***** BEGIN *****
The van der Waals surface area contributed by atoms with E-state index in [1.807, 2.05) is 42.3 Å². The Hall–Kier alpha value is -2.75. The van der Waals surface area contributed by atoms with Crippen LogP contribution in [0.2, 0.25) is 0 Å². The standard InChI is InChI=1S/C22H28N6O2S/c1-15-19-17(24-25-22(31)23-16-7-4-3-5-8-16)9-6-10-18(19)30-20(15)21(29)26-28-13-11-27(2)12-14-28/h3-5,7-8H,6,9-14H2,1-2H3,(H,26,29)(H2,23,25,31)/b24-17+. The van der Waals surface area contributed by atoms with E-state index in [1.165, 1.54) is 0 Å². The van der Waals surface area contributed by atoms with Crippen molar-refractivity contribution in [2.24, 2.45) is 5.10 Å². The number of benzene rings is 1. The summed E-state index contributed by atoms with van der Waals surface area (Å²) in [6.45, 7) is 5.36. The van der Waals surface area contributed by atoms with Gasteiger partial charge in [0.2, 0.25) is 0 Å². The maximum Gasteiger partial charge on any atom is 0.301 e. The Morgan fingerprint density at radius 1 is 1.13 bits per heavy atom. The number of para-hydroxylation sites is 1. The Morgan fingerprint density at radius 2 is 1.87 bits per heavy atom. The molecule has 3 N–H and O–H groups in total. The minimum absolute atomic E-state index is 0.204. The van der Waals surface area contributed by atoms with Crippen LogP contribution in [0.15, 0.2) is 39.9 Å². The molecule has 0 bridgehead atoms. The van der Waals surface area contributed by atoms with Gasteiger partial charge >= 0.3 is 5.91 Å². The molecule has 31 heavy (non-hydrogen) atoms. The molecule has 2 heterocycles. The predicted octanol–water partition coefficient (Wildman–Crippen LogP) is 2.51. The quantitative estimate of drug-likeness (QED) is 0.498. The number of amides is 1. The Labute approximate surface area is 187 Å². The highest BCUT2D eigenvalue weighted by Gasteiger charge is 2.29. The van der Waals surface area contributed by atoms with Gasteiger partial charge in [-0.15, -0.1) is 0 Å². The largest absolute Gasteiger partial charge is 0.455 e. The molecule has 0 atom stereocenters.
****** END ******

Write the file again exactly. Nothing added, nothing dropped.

The van der Waals surface area contributed by atoms with E-state index in [1.807, 2.05) is 42.3 Å². The Hall–Kier alpha value is -2.75. The van der Waals surface area contributed by atoms with Crippen LogP contribution in [0.2, 0.25) is 0 Å². The standard InChI is InChI=1S/C22H28N6O2S/c1-15-19-17(24-25-22(31)23-16-7-4-3-5-8-16)9-6-10-18(19)30-20(15)21(29)26-28-13-11-27(2)12-14-28/h3-5,7-8H,6,9-14H2,1-2H3,(H,26,29)(H2,23,25,31)/b24-17+. The van der Waals surface area contributed by atoms with E-state index in [1.165, 1.54) is 0 Å². The van der Waals surface area contributed by atoms with Crippen molar-refractivity contribution in [2.24, 2.45) is 5.10 Å². The number of benzene rings is 1. The summed E-state index contributed by atoms with van der Waals surface area (Å²) in [6.45, 7) is 5.36. The van der Waals surface area contributed by atoms with Gasteiger partial charge in [0.2, 0.25) is 0 Å². The maximum Gasteiger partial charge on any atom is 0.301 e. The Morgan fingerprint density at radius 1 is 1.13 bits per heavy atom. The number of para-hydroxylation sites is 1. The Morgan fingerprint density at radius 2 is 1.87 bits per heavy atom. The molecule has 3 N–H and O–H groups in total. The minimum absolute atomic E-state index is 0.204. The van der Waals surface area contributed by atoms with Crippen LogP contribution in [0.15, 0.2) is 39.9 Å². The molecule has 0 bridgehead atoms. The van der Waals surface area contributed by atoms with Gasteiger partial charge >= 0.3 is 5.91 Å². The molecule has 31 heavy (non-hydrogen) atoms. The molecule has 2 heterocycles. The predicted octanol–water partition coefficient (Wildman–Crippen LogP) is 2.51. The quantitative estimate of drug-likeness (QED) is 0.498. The number of amides is 1. The Labute approximate surface area is 187 Å². The highest BCUT2D eigenvalue weighted by Gasteiger charge is 2.29. The van der Waals surface area contributed by atoms with Gasteiger partial charge in [-0.15, -0.1) is 0 Å². The largest absolute Gasteiger partial charge is 0.455 e. The molecule has 0 atom stereocenters.